Latest From Ed Silverman
The divide between developed and developing countries for access to health care innovations has been spotlighted by the ongoing COVID-19 pandemic. Civil society groups pile on the pressure.
The race to develop COVID-19 vaccines is intensifying long-standing debate over the ability of lower-income countries to gain affordable access to needed medical treatments. Patient advocates argue that drug makers and wealthy governments are striking deals that place poor countries at a disadvantage. The pharmaceutical industry, however, maintains it is moving as quickly as possible to not only discover safe and effective vaccines, but to enable equitable distribution.
Some believe unmet need refers only to rare diseases and tiny patient populations. But it is more than this. In 2020, the term sits at the heart of decision-making for drug makers – along with cost, access and value, of course.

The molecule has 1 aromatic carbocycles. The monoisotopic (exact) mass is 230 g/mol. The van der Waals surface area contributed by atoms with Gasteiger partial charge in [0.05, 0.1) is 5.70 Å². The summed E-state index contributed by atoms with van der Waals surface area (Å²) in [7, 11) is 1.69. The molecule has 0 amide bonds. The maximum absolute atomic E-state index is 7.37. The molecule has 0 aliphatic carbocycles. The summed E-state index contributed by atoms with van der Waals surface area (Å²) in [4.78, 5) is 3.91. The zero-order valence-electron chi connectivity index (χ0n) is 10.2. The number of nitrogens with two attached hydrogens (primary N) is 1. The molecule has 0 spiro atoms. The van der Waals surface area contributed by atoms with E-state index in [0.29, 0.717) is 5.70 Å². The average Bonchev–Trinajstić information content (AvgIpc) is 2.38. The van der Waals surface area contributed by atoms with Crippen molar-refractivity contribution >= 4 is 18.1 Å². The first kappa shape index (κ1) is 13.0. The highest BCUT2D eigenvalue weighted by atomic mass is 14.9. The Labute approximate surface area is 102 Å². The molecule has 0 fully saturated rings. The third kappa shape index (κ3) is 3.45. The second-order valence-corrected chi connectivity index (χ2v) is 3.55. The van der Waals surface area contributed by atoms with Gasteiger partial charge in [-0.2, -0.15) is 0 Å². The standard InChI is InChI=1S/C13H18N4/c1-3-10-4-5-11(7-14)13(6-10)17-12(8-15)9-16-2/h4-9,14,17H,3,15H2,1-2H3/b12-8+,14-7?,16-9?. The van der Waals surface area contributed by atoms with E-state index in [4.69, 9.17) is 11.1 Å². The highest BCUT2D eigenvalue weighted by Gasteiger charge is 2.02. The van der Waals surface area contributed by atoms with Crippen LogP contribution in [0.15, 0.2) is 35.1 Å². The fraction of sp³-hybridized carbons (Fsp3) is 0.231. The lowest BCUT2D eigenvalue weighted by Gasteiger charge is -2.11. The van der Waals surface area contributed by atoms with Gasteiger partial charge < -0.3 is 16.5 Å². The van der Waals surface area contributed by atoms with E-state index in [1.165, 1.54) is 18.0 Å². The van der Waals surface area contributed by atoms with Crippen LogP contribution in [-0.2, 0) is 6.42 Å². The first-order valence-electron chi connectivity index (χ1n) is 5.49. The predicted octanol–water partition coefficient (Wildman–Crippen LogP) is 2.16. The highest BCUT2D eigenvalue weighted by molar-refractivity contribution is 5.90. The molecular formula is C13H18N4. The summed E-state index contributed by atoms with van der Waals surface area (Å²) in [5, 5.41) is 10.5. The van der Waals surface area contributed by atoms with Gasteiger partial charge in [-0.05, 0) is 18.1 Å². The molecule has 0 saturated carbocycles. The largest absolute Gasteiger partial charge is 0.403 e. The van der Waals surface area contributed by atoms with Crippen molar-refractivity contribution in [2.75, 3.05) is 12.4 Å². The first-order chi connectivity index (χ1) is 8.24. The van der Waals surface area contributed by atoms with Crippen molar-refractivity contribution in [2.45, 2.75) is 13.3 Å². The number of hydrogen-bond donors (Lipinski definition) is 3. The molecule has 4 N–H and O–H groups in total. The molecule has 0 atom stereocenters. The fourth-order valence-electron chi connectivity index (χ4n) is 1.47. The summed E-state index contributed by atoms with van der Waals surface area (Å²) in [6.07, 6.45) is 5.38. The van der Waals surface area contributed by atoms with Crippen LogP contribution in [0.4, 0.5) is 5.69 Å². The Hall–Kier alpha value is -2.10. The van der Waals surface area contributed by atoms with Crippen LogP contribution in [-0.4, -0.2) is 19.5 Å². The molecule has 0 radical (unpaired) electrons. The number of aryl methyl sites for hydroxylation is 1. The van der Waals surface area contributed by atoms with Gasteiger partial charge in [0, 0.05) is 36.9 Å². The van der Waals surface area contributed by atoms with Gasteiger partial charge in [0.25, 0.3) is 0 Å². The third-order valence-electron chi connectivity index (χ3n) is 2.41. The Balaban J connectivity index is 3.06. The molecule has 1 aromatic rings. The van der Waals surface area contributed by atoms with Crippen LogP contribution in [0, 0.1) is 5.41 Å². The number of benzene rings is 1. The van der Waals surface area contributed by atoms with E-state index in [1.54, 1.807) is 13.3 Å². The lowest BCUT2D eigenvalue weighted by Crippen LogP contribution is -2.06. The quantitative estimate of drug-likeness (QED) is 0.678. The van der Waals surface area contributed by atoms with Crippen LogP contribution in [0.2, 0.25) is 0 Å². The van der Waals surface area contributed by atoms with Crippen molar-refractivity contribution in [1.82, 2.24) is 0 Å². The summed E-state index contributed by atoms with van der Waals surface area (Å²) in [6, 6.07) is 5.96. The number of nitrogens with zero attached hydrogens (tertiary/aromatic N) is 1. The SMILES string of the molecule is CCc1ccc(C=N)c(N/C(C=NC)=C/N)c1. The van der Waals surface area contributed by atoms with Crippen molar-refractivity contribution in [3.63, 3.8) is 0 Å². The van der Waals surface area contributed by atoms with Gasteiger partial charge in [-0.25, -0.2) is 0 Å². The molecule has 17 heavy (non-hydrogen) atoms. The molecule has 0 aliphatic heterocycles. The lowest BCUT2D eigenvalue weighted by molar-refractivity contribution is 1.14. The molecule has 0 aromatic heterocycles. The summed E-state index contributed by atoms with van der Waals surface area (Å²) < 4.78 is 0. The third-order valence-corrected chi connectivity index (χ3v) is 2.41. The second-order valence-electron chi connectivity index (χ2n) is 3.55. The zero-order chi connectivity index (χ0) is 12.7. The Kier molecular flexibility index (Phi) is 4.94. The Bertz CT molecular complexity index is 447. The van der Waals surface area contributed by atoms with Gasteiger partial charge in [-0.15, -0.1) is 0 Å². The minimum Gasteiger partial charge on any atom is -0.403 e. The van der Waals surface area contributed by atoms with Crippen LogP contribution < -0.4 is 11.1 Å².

Over the past few years, frustrating instances of shortages and recalls – particularly generics – have been blamed on inferior quality control at countless suppliers of active pharmaceutical ingredients and finished products, especially those based in India and China.
In case you have not noticed, a new gold rush appears to be under way. Buoyed by surging interest in medical cannabis, big and small companies from around the world are racing to take advantage of the potential for the marijuana plant to cure numerous diseases and take its place in the pantheon of pharmaceutical products.
On a mild day in April 2016, a Marriott Hotel conference room in Hyattsville, Md., was the scene of one of the most politically charged panel meetings the US Food and Drug Administration held in years. A throng of parents and young boys in wheelchairs hoped to convince a committee to endorse the use of a controversial drug for Duchenne muscular dystrophy, a rare and fatal muscle-wasting disease.